The Importance of Grammar

In a class I was taking online, we were discussing grammar and how much it matters in a writing assignment. One student pointed out that the errors in grammar may be cultural, with the implication that this excused the student not using proper noun-verb agreement, etc.

It is true, to a certain extent. There are people who make bad grammar part of their dialect. It might be mixing noun-verb agreement, not adding -ly to adjectives to make adverbs, or using “ya’ll”, short for “you all”, when speaking to one person or multiple people. They may leave out articles or use the wrong ones. They may build contractions that aren’t really grammatical contractions at all or create new words from existing vocabulary to build new meaning or emphasis. Sometimes, these changes are dialect. Sometimes these are not dialect, but a product of new language acquisition or falling behind their peers in language learning. Sometimes it is a combination.

What does this mean for us as writers?

Know your audience. That doesn’t mean saying “My audience is young adult, so I will use a lot of slang and hip-talk”. It doesn’t mean saying “My audience is southern readers, so I’ll use ya’ll and mix and match southern colloquialisms.” It means understanding that your audience is reading a text. They expect that text to conform to certain conventions, namely the convention that the writer writes like they understand the rules of grammar. Don’t assume they will want to read something written in their own “dialect”. You may not actually know what that dialect really is.

It also means that if your own grammar skills are not up to par, practice them and learn the rules you don’t know. It means proof-reading your work and making sure your grammar is correct and that you’re communicating your ideas clearly and concisely. It also means that you make sure your spelling is correct and that you’re using the correct homophone for the meaning you are conveying.  This is important because poor grammar and poor spelling makes writing seem sloppy and the author sound lazy.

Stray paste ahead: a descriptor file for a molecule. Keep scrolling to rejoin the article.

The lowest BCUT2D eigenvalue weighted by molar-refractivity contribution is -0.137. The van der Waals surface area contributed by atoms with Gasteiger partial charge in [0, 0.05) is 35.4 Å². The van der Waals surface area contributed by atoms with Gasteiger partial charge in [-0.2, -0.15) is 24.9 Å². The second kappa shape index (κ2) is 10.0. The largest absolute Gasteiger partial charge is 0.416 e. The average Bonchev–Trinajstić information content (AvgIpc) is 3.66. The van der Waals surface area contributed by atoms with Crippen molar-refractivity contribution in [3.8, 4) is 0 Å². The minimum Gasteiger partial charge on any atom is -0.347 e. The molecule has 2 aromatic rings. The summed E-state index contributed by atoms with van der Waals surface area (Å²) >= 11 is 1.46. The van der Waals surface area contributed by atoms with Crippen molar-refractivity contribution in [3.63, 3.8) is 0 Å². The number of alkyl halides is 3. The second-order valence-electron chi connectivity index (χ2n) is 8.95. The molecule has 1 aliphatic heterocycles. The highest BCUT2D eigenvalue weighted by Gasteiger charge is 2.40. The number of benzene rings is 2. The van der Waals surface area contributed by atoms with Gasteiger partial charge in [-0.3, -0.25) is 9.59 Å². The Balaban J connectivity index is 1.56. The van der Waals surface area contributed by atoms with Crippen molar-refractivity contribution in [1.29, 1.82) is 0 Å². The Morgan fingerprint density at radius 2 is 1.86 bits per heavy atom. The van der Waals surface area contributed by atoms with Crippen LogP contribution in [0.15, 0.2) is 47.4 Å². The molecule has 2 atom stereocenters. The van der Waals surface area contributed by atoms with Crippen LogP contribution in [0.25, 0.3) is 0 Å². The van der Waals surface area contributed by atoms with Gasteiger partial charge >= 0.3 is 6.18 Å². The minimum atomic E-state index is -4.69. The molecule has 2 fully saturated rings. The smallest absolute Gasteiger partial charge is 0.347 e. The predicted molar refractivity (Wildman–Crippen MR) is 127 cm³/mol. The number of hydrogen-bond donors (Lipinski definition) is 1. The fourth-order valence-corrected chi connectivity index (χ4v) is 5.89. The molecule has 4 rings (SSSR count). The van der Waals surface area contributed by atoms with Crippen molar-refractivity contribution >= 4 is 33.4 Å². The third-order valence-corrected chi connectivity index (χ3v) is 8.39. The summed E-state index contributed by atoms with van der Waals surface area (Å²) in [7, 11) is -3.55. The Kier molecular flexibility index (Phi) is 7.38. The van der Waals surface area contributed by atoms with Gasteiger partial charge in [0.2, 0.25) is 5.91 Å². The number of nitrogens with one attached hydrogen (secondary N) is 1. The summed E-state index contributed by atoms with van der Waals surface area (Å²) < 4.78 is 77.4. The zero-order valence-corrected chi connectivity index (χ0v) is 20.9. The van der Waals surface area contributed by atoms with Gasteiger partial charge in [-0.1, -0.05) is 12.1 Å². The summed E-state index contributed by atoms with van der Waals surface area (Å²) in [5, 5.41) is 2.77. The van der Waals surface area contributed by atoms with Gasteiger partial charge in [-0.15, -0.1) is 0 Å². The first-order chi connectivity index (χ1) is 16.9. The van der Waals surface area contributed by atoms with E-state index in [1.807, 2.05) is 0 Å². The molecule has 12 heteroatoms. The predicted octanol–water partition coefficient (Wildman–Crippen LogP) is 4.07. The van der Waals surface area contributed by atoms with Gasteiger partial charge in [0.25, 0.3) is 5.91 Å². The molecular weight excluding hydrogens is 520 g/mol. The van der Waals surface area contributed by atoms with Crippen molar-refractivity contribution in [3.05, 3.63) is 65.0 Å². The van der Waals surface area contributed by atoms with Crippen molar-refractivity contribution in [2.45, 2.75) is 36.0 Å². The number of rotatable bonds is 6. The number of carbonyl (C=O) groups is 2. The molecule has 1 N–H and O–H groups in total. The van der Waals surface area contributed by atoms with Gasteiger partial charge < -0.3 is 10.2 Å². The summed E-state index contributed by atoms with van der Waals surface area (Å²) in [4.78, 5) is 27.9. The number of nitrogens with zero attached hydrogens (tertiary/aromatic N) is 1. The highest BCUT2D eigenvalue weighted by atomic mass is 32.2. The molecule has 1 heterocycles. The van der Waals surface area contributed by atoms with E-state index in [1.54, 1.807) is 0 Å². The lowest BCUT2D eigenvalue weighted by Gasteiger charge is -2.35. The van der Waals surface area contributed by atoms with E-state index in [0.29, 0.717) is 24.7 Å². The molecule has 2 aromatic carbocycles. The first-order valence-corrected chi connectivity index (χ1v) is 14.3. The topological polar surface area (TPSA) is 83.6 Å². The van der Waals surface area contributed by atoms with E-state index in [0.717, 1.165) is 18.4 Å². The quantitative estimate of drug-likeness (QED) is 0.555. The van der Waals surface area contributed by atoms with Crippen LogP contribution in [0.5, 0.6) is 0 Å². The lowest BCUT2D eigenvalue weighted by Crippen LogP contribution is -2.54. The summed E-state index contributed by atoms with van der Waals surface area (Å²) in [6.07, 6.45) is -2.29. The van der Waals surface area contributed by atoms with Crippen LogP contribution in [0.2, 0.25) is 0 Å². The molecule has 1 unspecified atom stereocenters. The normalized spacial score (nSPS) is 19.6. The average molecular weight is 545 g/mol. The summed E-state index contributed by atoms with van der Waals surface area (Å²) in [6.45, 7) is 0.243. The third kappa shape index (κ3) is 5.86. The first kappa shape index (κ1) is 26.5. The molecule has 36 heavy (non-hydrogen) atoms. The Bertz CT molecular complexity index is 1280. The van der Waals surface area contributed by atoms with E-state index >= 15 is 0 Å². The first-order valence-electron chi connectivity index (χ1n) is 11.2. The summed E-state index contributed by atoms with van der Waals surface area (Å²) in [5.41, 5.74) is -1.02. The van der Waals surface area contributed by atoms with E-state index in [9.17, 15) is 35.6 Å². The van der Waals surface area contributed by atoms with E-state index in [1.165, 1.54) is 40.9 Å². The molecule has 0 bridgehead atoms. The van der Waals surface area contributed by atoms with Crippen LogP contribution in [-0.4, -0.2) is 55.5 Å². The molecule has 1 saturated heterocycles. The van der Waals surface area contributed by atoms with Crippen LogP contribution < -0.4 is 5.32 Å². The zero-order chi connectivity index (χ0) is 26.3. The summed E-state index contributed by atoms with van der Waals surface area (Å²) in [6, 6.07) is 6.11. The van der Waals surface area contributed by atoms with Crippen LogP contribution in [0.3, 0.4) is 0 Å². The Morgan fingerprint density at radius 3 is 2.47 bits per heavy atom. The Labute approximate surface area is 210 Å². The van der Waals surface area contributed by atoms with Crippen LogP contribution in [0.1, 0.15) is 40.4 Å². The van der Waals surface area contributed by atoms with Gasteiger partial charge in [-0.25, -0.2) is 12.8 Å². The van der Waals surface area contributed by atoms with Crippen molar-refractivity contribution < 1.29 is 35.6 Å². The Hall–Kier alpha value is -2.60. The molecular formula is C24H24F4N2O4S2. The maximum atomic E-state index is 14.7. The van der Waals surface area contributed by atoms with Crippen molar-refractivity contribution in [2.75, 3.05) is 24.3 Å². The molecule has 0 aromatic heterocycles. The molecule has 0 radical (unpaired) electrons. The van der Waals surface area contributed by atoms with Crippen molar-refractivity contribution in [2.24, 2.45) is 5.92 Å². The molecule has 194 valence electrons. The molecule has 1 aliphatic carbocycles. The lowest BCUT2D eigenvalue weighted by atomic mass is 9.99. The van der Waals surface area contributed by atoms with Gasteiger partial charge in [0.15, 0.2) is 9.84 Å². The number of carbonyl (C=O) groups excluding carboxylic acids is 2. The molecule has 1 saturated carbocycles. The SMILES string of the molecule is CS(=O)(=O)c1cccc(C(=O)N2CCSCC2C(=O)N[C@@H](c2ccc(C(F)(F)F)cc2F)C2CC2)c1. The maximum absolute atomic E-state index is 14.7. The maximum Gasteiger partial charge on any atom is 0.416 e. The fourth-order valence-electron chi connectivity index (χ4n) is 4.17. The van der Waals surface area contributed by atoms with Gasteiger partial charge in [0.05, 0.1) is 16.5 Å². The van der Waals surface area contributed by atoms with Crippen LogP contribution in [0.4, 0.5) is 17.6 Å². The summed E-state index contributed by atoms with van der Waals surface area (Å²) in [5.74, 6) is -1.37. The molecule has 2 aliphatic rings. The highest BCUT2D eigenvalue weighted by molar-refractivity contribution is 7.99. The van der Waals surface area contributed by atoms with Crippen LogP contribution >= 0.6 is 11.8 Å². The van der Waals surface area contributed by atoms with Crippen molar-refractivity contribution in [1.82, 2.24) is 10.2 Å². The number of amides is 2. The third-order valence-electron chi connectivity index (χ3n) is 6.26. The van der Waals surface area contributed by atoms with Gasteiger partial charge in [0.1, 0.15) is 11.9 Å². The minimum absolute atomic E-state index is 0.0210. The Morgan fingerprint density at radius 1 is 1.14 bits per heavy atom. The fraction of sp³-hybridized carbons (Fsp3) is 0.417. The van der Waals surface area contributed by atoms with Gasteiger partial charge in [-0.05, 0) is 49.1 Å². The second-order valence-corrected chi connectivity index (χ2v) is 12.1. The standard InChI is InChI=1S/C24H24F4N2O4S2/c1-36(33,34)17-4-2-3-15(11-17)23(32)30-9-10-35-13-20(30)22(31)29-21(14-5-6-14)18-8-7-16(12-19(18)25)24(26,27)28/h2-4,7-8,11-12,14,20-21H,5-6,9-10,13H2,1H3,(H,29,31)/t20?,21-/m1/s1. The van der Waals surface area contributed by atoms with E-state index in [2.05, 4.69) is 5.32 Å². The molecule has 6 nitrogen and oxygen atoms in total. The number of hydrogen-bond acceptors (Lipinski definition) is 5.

I wish I could express more just how important good grammar is, because it really gets overlooked. It gets overlooked in emails, in blogs, and, though I shudder to say this, even in news articles. There is nothing quite like receiving an email from a superior at work and thinking to yourself “this person doesn’t really know how to write.” It is important because your ability to follow the rules of grammar is the first and most important way that you will create ethos. If you want your reader to listen to what you have to say, no matter your reason, you have to sound like you know what you are writing about. If your grammar is poor, no argument will be convincing; no story will feel true or authentic.

But Lynn, you say, I need my story to have a certain flavor. I need to be able to have my readers hear farm life, the inner city, or the voice of someone who is struggling to learn English as part of their effort to fit into a new world.

Okay, yes. There are times that you’ll break the conventions of grammar. However, when you do that, it is measured for effect. You might pepper dialogue with it or slip colloquialisms into your narration. It will not fill your writing or dominate it. It will not make your writing seem lazy or unreadable. If you do it correctly, though, your reader will hear the dialect that you want them to hear. It will sound authentic and not condescending.

Just how to do it is another story, and not part of this post. I will say this: if you want to learn how to add dialect to your writing without those glaring grammatical errors that ruin prose, read. Determine the kind of flavor or dialect you need and research. Find authors who are known for writing in that dialect and complimented by critics for writing well. Read the work, multiple times, and look for how they follow grammar rules and where they pepper in the exceptions that indicate dialect changes. Then practice it, and ask someone else to read it. Ask them to be frank with you about how your writing works.

When you are writing and looking at grammatical construction, you should keep these things in mind, no matter how you choose to bend the rules:

1. Be clear. Your reader should know exactly what you are talking about at all times
2. Don’t be lazy. If your writing seems sloppy or lazy to the person proof-reading, tighten it up. It is okay if a character sounds sloppy or lazy, but you should not.
3. Be authentic. If you aren’t sure how a person should talk, don’t try to mimic it. If you need to, go out and talk to people, read other work, or listen. Do not just assume that “ain’t” and “ya’ll” will make your writing sound southern or that “yous” and “yo dog” will make your writing sound gritty or inner city.
4. Proof read. Don’t let an over-looked error ruin your peppering.

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